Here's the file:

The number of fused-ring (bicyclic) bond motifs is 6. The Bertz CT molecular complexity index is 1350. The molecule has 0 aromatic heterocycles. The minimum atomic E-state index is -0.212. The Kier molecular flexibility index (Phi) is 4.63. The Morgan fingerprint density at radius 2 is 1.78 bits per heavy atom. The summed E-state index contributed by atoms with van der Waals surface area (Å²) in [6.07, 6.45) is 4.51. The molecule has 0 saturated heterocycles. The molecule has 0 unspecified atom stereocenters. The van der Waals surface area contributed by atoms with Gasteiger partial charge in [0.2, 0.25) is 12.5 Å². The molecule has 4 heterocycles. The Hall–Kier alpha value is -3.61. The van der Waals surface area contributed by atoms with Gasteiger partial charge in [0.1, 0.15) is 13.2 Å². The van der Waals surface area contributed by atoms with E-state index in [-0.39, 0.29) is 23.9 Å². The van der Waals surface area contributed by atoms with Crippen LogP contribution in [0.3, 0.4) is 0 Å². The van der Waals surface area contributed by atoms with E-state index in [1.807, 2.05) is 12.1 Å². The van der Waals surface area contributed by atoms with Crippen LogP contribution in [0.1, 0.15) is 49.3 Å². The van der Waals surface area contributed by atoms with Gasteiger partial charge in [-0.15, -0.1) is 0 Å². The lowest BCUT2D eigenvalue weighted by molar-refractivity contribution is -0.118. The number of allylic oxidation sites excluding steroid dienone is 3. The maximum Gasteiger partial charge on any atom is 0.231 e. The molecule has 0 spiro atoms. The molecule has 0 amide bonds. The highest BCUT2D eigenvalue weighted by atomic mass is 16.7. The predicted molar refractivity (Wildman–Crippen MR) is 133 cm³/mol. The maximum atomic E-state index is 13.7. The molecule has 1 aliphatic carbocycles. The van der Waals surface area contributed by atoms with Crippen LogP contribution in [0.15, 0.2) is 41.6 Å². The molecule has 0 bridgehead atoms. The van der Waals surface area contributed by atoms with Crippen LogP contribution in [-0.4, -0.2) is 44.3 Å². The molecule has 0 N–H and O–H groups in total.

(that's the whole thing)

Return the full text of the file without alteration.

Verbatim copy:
The number of fused-ring (bicyclic) bond motifs is 6. The Bertz CT molecular complexity index is 1350. The molecule has 0 aromatic heterocycles. The minimum atomic E-state index is -0.212. The Kier molecular flexibility index (Phi) is 4.63. The Morgan fingerprint density at radius 2 is 1.78 bits per heavy atom. The summed E-state index contributed by atoms with van der Waals surface area (Å²) in [6.07, 6.45) is 4.51. The molecule has 0 saturated heterocycles. The molecule has 0 unspecified atom stereocenters. The van der Waals surface area contributed by atoms with Gasteiger partial charge in [0.2, 0.25) is 12.5 Å². The molecule has 4 heterocycles. The Hall–Kier alpha value is -3.61. The van der Waals surface area contributed by atoms with Gasteiger partial charge in [0.1, 0.15) is 13.2 Å². The van der Waals surface area contributed by atoms with E-state index in [-0.39, 0.29) is 23.9 Å². The van der Waals surface area contributed by atoms with Crippen LogP contribution in [0.3, 0.4) is 0 Å². The van der Waals surface area contributed by atoms with E-state index in [1.807, 2.05) is 12.1 Å². The van der Waals surface area contributed by atoms with Crippen LogP contribution in [0.1, 0.15) is 49.3 Å². The van der Waals surface area contributed by atoms with Gasteiger partial charge in [-0.15, -0.1) is 0 Å². The lowest BCUT2D eigenvalue weighted by molar-refractivity contribution is -0.118. The number of allylic oxidation sites excluding steroid dienone is 3. The maximum Gasteiger partial charge on any atom is 0.231 e. The molecule has 0 spiro atoms. The molecule has 0 amide bonds. The highest BCUT2D eigenvalue weighted by atomic mass is 16.7. The predicted molar refractivity (Wildman–Crippen MR) is 133 cm³/mol. The maximum atomic E-state index is 13.7. The molecule has 1 aliphatic carbocycles. The van der Waals surface area contributed by atoms with Crippen LogP contribution in [0.15, 0.2) is 41.6 Å². The molecule has 0 bridgehead atoms. The van der Waals surface area contributed by atoms with Crippen LogP contribution in [-0.4, -0.2) is 44.3 Å². The molecule has 0 N–H and O–H groups in total.